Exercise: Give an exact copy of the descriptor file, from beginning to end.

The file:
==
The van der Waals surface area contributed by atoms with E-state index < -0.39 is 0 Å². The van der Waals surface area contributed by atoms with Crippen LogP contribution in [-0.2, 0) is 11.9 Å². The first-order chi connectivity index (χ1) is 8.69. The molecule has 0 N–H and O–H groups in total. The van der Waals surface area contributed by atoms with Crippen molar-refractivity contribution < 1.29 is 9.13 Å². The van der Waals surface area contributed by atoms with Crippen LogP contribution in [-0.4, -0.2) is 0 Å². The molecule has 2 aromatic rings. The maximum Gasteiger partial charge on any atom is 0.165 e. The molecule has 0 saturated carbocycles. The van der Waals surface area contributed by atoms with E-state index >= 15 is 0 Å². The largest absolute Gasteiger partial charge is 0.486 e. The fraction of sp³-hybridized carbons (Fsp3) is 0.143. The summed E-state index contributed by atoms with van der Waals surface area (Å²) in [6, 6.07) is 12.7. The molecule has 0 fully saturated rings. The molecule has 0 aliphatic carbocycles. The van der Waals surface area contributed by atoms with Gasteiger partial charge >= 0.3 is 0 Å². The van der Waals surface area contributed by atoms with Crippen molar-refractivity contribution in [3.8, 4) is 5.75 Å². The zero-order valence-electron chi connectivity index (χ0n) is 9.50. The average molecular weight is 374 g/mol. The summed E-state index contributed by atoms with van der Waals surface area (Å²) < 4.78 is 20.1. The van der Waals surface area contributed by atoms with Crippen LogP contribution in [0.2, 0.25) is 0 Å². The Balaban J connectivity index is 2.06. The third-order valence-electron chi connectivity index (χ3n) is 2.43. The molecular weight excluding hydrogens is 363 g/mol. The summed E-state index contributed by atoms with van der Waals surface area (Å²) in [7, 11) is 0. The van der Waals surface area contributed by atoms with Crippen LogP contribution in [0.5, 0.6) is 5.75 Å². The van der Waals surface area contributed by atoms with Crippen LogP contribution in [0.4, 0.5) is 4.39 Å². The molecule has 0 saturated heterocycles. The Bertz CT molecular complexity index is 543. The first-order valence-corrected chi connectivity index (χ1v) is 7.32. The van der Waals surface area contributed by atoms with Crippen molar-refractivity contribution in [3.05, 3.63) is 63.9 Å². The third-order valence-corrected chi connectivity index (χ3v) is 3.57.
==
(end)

The van der Waals surface area contributed by atoms with E-state index < -0.39 is 0 Å². The van der Waals surface area contributed by atoms with Crippen LogP contribution in [-0.2, 0) is 11.9 Å². The first-order chi connectivity index (χ1) is 8.69. The molecule has 0 N–H and O–H groups in total. The van der Waals surface area contributed by atoms with Crippen molar-refractivity contribution < 1.29 is 9.13 Å². The van der Waals surface area contributed by atoms with Crippen LogP contribution in [-0.4, -0.2) is 0 Å². The molecule has 2 aromatic rings. The maximum Gasteiger partial charge on any atom is 0.165 e. The molecule has 0 saturated carbocycles. The van der Waals surface area contributed by atoms with E-state index >= 15 is 0 Å². The largest absolute Gasteiger partial charge is 0.486 e. The fraction of sp³-hybridized carbons (Fsp3) is 0.143. The summed E-state index contributed by atoms with van der Waals surface area (Å²) in [6, 6.07) is 12.7. The molecule has 0 fully saturated rings. The molecule has 0 aliphatic carbocycles. The van der Waals surface area contributed by atoms with Gasteiger partial charge >= 0.3 is 0 Å². The van der Waals surface area contributed by atoms with Crippen molar-refractivity contribution in [3.8, 4) is 5.75 Å². The zero-order valence-electron chi connectivity index (χ0n) is 9.50. The average molecular weight is 374 g/mol. The summed E-state index contributed by atoms with van der Waals surface area (Å²) < 4.78 is 20.1. The van der Waals surface area contributed by atoms with Crippen LogP contribution in [0.2, 0.25) is 0 Å². The Balaban J connectivity index is 2.06. The third-order valence-electron chi connectivity index (χ3n) is 2.43. The molecular weight excluding hydrogens is 363 g/mol. The summed E-state index contributed by atoms with van der Waals surface area (Å²) in [7, 11) is 0. The van der Waals surface area contributed by atoms with Crippen LogP contribution in [0.5, 0.6) is 5.75 Å². The van der Waals surface area contributed by atoms with Crippen LogP contribution in [0.4, 0.5) is 4.39 Å². The molecule has 0 saturated heterocycles. The Bertz CT molecular complexity index is 543. The first-order valence-corrected chi connectivity index (χ1v) is 7.32. The van der Waals surface area contributed by atoms with Crippen molar-refractivity contribution in [3.05, 3.63) is 63.9 Å². The third-order valence-corrected chi connectivity index (χ3v) is 3.57.